Cohen was referring to his previous lies, when he told Congress under oath that the Moscow negotiations had ended in January ’16, on the eve of the primaries. He said today that he lied not only because he knew what Trump wanted, but “because his personal attorneys reviewed my statement before I gave it to Congress.” Buzzfeed recently reported that Trump had personally directed Cohen to lie under oath — if so, an apparent subordination of perjury — but Cohen essentially said that he already knew, with a final nudge from Trump’s attorneys, what he should do.

On a lighter note, but no less contemptible, Cohen recounted this incident: “Mr. Trump directed me to find a straw bidder to purchase a portrait of him that was being auctioned at an Art Hamptons Event. The objective was to ensure that his portrait, which was going to be auctioned last, would go for the highest price of any portrait that afternoon. The portrait was purchased by the fake bidder for $60,000. Mr. Trump directed the Trump Foundation, which is supposed to be a charitable organization, to repay the fake bidder, despite keeping the art for himself.” It is illegal for a non-profit charitable foundation to spend its money for such purposes; Trump’s foundation is now defunct, and its assets have been placed under court supervision in New York.

Less provable is Cohen’s belief that Trump knew in advance that Donald Jr. was planning to meet with Russian representatives in June ’16 to get dirt on Hillary Clinton. He says that he witnessed Junior, “probably in early June,” telling Trump that “the meeting is all set.” Cohen remembers Trump saying, “OK good … let me know.” Cohen said today that “Don Jr. would never set up any meeting of any significance alone — and certainly not without checking with his father … nothing went on in Trump World, especially the campaign, without Mr. Trump’s knowledge and approval.” Is Cohen correct that Trump knew in advance about the Trump Tower meeting, and its true purpose? Cohen has no exhibits to support his belief. Perhaps Robert Mueller will settle that issue.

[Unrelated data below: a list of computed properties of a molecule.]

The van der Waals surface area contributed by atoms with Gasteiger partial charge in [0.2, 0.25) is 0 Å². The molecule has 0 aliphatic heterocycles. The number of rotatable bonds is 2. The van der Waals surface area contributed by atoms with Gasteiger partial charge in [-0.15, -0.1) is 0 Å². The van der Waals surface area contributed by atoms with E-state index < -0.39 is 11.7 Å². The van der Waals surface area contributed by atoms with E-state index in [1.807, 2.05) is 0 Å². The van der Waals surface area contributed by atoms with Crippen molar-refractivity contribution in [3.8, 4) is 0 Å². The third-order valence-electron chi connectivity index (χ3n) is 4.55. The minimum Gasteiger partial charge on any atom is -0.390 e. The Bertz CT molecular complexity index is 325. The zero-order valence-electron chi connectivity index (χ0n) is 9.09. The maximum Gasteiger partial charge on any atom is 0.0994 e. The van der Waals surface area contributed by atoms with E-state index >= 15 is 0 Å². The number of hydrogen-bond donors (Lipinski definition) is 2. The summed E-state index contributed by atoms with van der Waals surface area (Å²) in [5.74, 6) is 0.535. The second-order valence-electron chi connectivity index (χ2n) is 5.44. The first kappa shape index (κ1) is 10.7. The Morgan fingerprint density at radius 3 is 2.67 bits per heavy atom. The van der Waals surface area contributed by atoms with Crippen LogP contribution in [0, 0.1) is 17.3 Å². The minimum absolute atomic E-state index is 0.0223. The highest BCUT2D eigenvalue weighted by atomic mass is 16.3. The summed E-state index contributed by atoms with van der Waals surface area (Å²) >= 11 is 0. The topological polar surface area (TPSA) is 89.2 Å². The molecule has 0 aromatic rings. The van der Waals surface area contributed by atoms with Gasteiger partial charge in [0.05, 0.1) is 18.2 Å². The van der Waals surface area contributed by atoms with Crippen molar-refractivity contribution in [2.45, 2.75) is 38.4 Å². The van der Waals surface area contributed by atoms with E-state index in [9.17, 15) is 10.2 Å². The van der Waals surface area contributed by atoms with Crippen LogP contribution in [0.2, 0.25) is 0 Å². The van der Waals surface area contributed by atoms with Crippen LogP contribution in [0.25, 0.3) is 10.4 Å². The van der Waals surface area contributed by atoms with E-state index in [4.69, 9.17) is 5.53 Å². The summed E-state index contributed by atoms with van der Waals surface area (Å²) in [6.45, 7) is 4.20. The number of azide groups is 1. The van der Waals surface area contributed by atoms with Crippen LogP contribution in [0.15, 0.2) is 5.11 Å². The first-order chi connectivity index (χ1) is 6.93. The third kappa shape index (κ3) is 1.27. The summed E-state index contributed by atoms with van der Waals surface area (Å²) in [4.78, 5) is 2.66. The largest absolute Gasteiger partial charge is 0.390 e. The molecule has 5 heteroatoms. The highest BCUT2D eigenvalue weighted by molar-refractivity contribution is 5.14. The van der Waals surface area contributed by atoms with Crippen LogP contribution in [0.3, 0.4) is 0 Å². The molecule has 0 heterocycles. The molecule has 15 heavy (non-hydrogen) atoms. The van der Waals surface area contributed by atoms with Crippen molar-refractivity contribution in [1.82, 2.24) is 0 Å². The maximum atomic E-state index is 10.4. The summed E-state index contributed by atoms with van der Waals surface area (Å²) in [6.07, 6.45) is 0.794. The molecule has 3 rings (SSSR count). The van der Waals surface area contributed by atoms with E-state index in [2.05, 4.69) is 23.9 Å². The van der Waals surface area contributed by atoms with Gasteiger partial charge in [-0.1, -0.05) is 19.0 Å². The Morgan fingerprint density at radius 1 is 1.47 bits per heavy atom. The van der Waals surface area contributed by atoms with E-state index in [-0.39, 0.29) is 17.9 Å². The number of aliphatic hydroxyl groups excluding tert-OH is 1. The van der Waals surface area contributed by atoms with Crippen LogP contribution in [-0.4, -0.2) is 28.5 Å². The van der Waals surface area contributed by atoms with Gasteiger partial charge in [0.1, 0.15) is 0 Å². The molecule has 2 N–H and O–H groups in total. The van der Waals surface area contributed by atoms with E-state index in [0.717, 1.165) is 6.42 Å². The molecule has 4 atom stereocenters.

Predictably, the Republicans on the House Oversight panel could not abide Cohen’s evidence-based depiction of Trump as a law-breaking con artist. Their basic argument, in the words of ranking member Jim Jordan, was that “convicted perjurer” should not be believed, because Cohen has “a history of lying over and over and over again.” The Republicans, in their servility to the con artist, refused to connect the two obvious dots: Cohen repeatedly lied for, on behalf of, and at the direction of, Donald Trump. And in their lust to attack Cohen, they never addressed Cohen’s exhibits – including Trump’s illegal hush money check; as George Conway, Kellyanne’s husband, tweeted this morning, “Is the check lying?”

And lest we forget, we would not have heard from Cohen today, in a public session, if the midterm electorate had not thrown the House Republicans out of power. As House Oversight chairman Elijah Cummings said today, “The American people voted for accountability in November.” Today’s hearing — “Goodfellas” on the Potomac — is welcome proof that our democracy is still alive.